I don't buy clothes for myself - I hosted a swap party the other night for friends. We swapped all our old clothes and I got my wardrobe for the next 6 months sorted. It's the only way to "shop" when money is tight. Most of the kids clothes and the baby paraphernalia are hand-me-downs.

We don't even go to the hairdressers. I've learned to cut everyone's hair and I get my mum or my sister-in-law to cut my hair.

As far as I'm concerned, child benefit is not actually child benefit. Because that would imply a gift, something the government is doing as a favour to us. Is that why they changed the name a few years ago, from the Children's Allowance? 

No, the Children's Allowance is our God given right as parents to children who are this country's future. I moved here after I married an Irish man, we chose to live here in east Cork because we love it so much but we live in a small end-terrace that will never again reach the amount it was bought for 6 years ago.

I look enviously at other families who live in big houses with big gardens and think how much happier we would be as a family if we had more space - how the screaming wouldn't bother me so much if I could escape to another room downstairs. But we can't move. It's too expensive. 









Since I've lived here I've had 3 children. Three little Irish children with Irish passports that will one day contribute greatly to the economy, because Mr Enda Kenny, I'm raising captains of industry, athletes that will win Gold medals for Ireland and musicians that will blow Bono out of the stadium. 

There is very little joy in this country at the moment. Very little hope for the future. The kids are our future, so don't destroy their chance to keep their heads above water. 

Because if these cuts to child benefit happen, you're taking away every basic entitlement a child has. 

And you're going to piss off a lot of mums. 

And yes, it is true, hell hath no fury like a woman scorned.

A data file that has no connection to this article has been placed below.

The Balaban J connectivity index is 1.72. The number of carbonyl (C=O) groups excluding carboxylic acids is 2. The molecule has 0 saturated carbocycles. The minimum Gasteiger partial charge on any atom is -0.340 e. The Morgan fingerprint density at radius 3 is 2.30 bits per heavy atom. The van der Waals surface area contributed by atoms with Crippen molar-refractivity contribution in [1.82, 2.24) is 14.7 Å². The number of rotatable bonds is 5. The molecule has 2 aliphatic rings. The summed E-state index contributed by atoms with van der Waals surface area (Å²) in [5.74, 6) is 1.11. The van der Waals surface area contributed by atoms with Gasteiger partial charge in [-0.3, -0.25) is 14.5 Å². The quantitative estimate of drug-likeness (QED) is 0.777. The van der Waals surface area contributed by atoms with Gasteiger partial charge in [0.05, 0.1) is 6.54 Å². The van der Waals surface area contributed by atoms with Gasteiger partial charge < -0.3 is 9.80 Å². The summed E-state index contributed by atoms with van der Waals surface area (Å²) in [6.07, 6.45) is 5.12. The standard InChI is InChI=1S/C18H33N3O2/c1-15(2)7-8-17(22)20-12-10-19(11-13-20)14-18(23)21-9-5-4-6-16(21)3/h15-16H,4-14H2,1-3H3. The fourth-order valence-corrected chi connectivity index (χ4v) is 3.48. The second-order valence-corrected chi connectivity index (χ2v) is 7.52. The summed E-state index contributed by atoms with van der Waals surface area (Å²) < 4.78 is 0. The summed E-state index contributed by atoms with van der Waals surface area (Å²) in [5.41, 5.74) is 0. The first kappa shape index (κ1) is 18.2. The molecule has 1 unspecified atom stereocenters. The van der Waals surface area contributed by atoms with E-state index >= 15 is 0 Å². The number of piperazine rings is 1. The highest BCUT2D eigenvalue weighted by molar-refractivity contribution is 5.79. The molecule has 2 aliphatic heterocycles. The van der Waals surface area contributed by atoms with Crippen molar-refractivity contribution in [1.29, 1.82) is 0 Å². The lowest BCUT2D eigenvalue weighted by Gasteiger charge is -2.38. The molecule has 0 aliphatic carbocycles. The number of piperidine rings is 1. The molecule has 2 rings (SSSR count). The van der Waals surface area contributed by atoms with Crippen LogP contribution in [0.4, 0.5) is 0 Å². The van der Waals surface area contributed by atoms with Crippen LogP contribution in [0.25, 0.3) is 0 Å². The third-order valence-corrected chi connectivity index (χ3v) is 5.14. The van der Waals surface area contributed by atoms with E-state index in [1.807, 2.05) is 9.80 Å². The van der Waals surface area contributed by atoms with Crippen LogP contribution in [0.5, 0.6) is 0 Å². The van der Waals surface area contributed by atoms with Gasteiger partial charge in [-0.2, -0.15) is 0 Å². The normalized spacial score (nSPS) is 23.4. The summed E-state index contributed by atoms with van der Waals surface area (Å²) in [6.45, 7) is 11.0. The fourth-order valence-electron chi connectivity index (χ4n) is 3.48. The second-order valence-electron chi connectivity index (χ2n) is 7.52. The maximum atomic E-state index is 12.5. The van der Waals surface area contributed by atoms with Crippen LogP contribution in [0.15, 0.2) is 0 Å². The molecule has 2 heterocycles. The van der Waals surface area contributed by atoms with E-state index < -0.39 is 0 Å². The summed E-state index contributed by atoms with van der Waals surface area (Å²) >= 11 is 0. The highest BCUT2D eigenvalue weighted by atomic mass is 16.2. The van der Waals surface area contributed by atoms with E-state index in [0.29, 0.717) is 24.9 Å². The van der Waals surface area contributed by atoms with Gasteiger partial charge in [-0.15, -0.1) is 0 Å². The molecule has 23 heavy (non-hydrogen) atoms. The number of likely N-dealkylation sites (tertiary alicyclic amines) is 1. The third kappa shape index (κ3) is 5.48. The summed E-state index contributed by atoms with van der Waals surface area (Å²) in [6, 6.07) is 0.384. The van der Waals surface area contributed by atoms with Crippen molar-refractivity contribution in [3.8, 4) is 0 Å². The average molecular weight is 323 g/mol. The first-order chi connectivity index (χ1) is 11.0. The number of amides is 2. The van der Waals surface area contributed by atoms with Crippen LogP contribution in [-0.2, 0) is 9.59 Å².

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Please check out the previous and the next posts...

Day 1: The Irish Rhymes - Child Benefit Stole My Child’s Allowance

Day 2: The Clothesline – Stuck in the Middle – No to Child Benefit Cuts

Day 3: Mind The Baby - Leave Child Benefit Alone

Day 4: Dreaming Aloud - Down to the Bare Bones - Cutting (the fat of) Child Benefit


Day 5: The Daily Muttering

Day 6: Kate Take 5

Day 7: Wholesome Ireland

Day 8: Ouch My Fanny Hurts

Day 9: Wonderful Wagon

Day 10: Mama.ie

The BlogMarch continues tomorrow at Kate Takes 5

10 posts over 10 days from 10 members of The Irish Parenting Bloggers group. Follow us on Facebook.

If you’d like to lend your support, you can sign the online petition here.

You can also share your thoughts with us on Twitter at #BlogMarch.















2 comments:

Dreamingaloudnet said...

Hahaha! Super Amy! We are totally with you with the figures. Except our car tax is €650 a year. I think perhaps the government might be trying to scare all of us " back to where we came from" so other countries can foot the bill of our mangy ( Irish) kids, who can then come back fully grown, when times are good, with romantic notions of their homeland in their heart, and contribute to the economy with their taxes. We're getting close to it....

Amy Vickers said...

Our annual car tax bill is now over €1000!! I had to sell the lovely little car I drove over in as we couldn't fit car seats in!
I wonder if that's their scare tactic? there's power in the Irish abroad with dreams of the motherland...
I don't want to go back to my motherland though, I love it here, despite the dire economy, no prospects, no jobs, crap weather, massive cost of living and increasingly depressed civilians. Am I mad to love it so much? x